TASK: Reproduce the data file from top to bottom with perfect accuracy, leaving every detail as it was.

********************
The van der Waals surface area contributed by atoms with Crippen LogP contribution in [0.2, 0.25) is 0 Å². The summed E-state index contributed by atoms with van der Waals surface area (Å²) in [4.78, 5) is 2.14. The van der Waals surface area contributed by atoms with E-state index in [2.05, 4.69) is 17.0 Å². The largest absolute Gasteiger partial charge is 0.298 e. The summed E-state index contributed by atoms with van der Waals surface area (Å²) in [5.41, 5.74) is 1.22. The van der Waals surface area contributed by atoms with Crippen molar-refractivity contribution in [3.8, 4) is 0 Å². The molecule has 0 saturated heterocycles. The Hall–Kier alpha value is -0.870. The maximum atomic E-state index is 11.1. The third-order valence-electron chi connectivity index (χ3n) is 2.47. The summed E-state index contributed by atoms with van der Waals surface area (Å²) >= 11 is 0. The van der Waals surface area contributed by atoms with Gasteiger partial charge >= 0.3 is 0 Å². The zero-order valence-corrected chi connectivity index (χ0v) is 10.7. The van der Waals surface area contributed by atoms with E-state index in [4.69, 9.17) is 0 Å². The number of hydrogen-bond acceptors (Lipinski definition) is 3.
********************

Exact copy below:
The van der Waals surface area contributed by atoms with Crippen LogP contribution in [0.2, 0.25) is 0 Å². The summed E-state index contributed by atoms with van der Waals surface area (Å²) in [4.78, 5) is 2.14. The van der Waals surface area contributed by atoms with E-state index in [2.05, 4.69) is 17.0 Å². The largest absolute Gasteiger partial charge is 0.298 e. The summed E-state index contributed by atoms with van der Waals surface area (Å²) in [5.41, 5.74) is 1.22. The van der Waals surface area contributed by atoms with Crippen molar-refractivity contribution in [3.8, 4) is 0 Å². The molecule has 0 saturated heterocycles. The Hall–Kier alpha value is -0.870. The maximum atomic E-state index is 11.1. The third-order valence-electron chi connectivity index (χ3n) is 2.47. The summed E-state index contributed by atoms with van der Waals surface area (Å²) >= 11 is 0. The van der Waals surface area contributed by atoms with Gasteiger partial charge >= 0.3 is 0 Å². The zero-order valence-corrected chi connectivity index (χ0v) is 10.7. The van der Waals surface area contributed by atoms with E-state index in [4.69, 9.17) is 0 Å². The number of hydrogen-bond acceptors (Lipinski definition) is 3.